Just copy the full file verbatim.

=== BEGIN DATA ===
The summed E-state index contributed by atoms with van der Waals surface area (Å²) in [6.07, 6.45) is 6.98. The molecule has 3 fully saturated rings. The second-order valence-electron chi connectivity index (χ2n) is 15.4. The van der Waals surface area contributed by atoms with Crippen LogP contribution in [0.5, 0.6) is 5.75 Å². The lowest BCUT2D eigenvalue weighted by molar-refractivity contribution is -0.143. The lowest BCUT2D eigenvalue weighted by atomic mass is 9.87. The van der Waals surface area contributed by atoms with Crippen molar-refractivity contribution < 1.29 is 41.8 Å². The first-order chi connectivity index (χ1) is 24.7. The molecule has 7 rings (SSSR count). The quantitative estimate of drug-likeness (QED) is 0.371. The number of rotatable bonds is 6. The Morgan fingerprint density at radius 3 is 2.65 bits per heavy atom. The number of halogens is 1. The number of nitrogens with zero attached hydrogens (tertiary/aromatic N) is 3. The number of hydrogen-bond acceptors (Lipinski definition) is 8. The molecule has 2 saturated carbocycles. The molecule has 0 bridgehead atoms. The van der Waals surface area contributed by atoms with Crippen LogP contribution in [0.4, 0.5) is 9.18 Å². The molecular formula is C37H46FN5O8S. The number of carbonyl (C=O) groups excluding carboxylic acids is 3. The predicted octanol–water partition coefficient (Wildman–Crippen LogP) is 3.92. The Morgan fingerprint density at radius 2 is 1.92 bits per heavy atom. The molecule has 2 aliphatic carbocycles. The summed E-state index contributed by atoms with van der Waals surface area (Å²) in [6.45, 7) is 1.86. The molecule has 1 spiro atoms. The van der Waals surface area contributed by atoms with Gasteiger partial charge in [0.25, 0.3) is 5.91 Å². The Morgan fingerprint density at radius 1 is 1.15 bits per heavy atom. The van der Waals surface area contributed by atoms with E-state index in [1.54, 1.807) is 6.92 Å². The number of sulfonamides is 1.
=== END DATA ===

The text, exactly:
The summed E-state index contributed by atoms with van der Waals surface area (Å²) in [6.07, 6.45) is 6.98. The molecule has 3 fully saturated rings. The second-order valence-electron chi connectivity index (χ2n) is 15.4. The van der Waals surface area contributed by atoms with Crippen LogP contribution in [0.5, 0.6) is 5.75 Å². The lowest BCUT2D eigenvalue weighted by molar-refractivity contribution is -0.143. The lowest BCUT2D eigenvalue weighted by atomic mass is 9.87. The van der Waals surface area contributed by atoms with Crippen molar-refractivity contribution < 1.29 is 41.8 Å². The first-order chi connectivity index (χ1) is 24.7. The molecule has 7 rings (SSSR count). The quantitative estimate of drug-likeness (QED) is 0.371. The number of rotatable bonds is 6. The Morgan fingerprint density at radius 3 is 2.65 bits per heavy atom. The number of halogens is 1. The number of nitrogens with zero attached hydrogens (tertiary/aromatic N) is 3. The number of hydrogen-bond acceptors (Lipinski definition) is 8. The molecule has 2 saturated carbocycles. The molecule has 0 bridgehead atoms. The van der Waals surface area contributed by atoms with Crippen LogP contribution in [0.4, 0.5) is 9.18 Å². The molecular formula is C37H46FN5O8S. The number of carbonyl (C=O) groups excluding carboxylic acids is 3. The predicted octanol–water partition coefficient (Wildman–Crippen LogP) is 3.92. The Morgan fingerprint density at radius 2 is 1.92 bits per heavy atom. The molecule has 2 aliphatic carbocycles. The summed E-state index contributed by atoms with van der Waals surface area (Å²) in [6.45, 7) is 1.86. The molecule has 1 spiro atoms. The van der Waals surface area contributed by atoms with Gasteiger partial charge in [0.25, 0.3) is 5.91 Å². The Morgan fingerprint density at radius 1 is 1.15 bits per heavy atom. The van der Waals surface area contributed by atoms with E-state index in [1.54, 1.807) is 6.92 Å². The number of sulfonamides is 1.